When anyone goes to a shelter to adopt a pet, invariably, they look at the young kittens. After all, they are playful, full of energy, and will be able to spend their whole lives with a human. Many shelters are overrun with young kittens because owners don’t spay and neuter cats and don’t have space for all the extra kittens. Yet another group of cats is slowly overtaking the number of kittens at the animal shelter; senior cats. According to the ASPCA, There are many misconceptions about adopting an older cat. People think that kittens and younger cats will be healthier and provide better companionship. Kittens are energetic, cute little fluff balls that, despite any destructive shenanigans, seem like the best thing on four paws.
Yet, their personalities are not fully developed, so who you think you are taking home from the shelter and who you get may very well be two different cats. Senior cats do not have those problems. Although they might be scared or unsure when you first meet them, their personality will shine through and stay consistent. Additionally, older cats are more likely to settle into a home more quickly because they’ve already seen so many sights and sounds they are not easily fazed. Unlike their kitten counterparts, older cats are not going to need constant supervision. Additionally, many of these cats are surrenders, so the shelter will likely have more information about them. Plus, you have the added karma points of giving a loving cat a happy home in its later years.
Sammy spent many of his cat years with a loving owner. However, as he got older, so did she, and eventually, his owner had to go to an assisted living facility. Sammy arrived at Cincinnati’s Kitty City days before his birthday. So, the shelter decided to throw him a gigantic celebration to ease the transition and hopefully find him a wonderful home where he could live out the rest of his nine lives peacefully. Sammy was a standout, the only senior cat in the shelter, so he was already in danger of being overlooked. The shelter pulled out all the stops, decored his cage, made him a kitty cake, and posted everything on Social Media, hoping someone would fall in love with him the way they did. According to Cleveland 19, they even asked someone living in the city of Cincinnati to please adopt him.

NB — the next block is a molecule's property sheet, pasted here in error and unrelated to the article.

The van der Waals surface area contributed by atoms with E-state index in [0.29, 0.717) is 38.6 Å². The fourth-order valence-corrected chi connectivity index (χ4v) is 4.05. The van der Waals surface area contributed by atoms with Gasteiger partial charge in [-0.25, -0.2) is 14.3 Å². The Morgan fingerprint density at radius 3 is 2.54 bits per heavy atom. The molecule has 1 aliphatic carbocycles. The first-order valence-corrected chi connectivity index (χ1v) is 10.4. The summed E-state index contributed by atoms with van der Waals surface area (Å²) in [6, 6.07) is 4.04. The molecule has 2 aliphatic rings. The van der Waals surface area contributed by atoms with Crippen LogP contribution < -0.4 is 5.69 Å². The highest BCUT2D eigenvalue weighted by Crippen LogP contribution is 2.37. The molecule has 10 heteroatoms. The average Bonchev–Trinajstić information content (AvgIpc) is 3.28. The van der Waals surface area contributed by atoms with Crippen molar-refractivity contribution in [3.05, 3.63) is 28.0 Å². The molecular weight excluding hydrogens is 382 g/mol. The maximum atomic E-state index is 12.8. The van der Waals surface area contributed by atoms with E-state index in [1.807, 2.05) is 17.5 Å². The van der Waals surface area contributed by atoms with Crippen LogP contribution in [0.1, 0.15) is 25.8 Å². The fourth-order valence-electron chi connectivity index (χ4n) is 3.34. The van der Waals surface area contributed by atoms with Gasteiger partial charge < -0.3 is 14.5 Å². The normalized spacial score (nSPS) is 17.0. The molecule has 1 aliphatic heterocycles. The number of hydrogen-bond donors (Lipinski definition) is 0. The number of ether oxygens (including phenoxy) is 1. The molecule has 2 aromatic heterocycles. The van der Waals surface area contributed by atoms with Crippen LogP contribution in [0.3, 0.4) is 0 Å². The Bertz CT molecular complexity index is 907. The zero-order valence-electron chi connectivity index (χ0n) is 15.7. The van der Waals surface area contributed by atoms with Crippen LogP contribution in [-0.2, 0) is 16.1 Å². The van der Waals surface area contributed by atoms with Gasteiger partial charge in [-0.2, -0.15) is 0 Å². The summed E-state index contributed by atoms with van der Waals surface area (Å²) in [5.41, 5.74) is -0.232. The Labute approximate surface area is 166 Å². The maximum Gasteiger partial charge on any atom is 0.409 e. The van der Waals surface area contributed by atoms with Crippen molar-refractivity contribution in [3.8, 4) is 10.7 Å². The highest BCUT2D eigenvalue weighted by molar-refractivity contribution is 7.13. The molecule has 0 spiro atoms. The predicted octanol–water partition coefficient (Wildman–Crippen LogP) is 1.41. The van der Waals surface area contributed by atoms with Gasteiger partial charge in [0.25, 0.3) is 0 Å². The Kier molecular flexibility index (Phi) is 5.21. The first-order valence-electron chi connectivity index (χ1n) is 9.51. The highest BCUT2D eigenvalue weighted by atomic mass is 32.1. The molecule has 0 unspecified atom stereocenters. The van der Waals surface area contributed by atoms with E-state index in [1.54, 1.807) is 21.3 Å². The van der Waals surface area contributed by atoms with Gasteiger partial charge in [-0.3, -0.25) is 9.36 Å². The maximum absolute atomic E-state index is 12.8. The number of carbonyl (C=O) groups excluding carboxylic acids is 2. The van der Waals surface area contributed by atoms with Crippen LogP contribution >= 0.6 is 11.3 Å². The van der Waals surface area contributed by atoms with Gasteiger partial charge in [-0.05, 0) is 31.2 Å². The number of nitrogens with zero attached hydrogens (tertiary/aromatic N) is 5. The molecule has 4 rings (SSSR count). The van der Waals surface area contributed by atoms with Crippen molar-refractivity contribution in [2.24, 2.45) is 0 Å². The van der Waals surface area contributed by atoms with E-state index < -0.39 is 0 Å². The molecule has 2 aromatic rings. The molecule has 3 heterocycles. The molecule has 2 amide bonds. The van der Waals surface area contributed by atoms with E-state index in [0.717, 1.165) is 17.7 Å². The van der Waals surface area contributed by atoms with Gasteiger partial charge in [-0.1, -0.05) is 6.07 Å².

All that Glitters
Sammy’s birthday photos included a sweet face wearing a tiny sparkly cowboy hat that matched his gingham checked collar. The shelter decorated his cage with streamers and even made him a pet-friendly cake. The post went viral. According to City Beat, Community Relations manager Ray Anderson told them that the staff was the ones who decided to celebrate Sammy’s birthday. During the surrender, they learned that it was coming up. Additionally, he said that cases of seniors having to surrender their cats happen often. Sammy’s wish was probably to find a new loving home because someone wanted to adopt him the next day. Most senior cats spend a long time in shelters, but Sammy was only there a week; nineteen must be his lucky number.
When his new fur mama came to the shelter, she brought him a new hat. She told the shelter she wanted to adopt an older cat because they are the ones who need good homes and are less likely to be adopted. She already had a seventeen-year-old cat rescued from the streets after someone maliciously declawed them and left him outside her door. She felt drawn to Sammy and wanted to give him a good home to live out the rest of his years peacefully. The shelter let her know that there was one caveat before bringing him home; make sure he gets a birthday party for his twentieth birthday. Once Sammy was in his new home for a few days, his new mama gave an update; he’s purrfectly happy. Sammy is also becoming fast friends with her rabbit Trixie as well as her other rescue cat.
After Sammy left the shelter, they turned the cat room into Sammy’s Senior Center. Cats ten years and older are now anxiously awaiting adoption. Cincinnati Cares also said the switch isn’t permanent, but many of these cats have been in foster care for some time and hope that Sammy’s attention will help other cats be adopted as well. So far, one of the cats has already been adopted.
If you’re headed to an animal shelter to rescue a deserving cat, consider adopting a senior cat. Although senior cats may not have the energy and silliness of young kittens, they are much better at companionship and love to snuggle more than younger cats. Many shelters do not know whether or not a cat will get along with all household members and other animals like dogs. Typically when an older cat comes in, it’s because his human is aging so the shelter will know many more details and tell the prospective owner whether he will be a good fit for the family. Although you may not have as many years with a senior cat, they are equally deserving of a loving family. If you are looking for an emotional support animal, an older cat will be much more beneficial because they will understand your trauma more acutely. Cincinnati CARE is not a kill shelter, although many senior cats wind up in ones that are and, after staying a while, end up being euthanized. Sammy, the cat, was a lucky cat who blew out the candles on his cake and found a furever home, giving a face to senior cats in shelters across the country. Hopefully, many other deserving cats will get their wish and find homes to end their nine lives.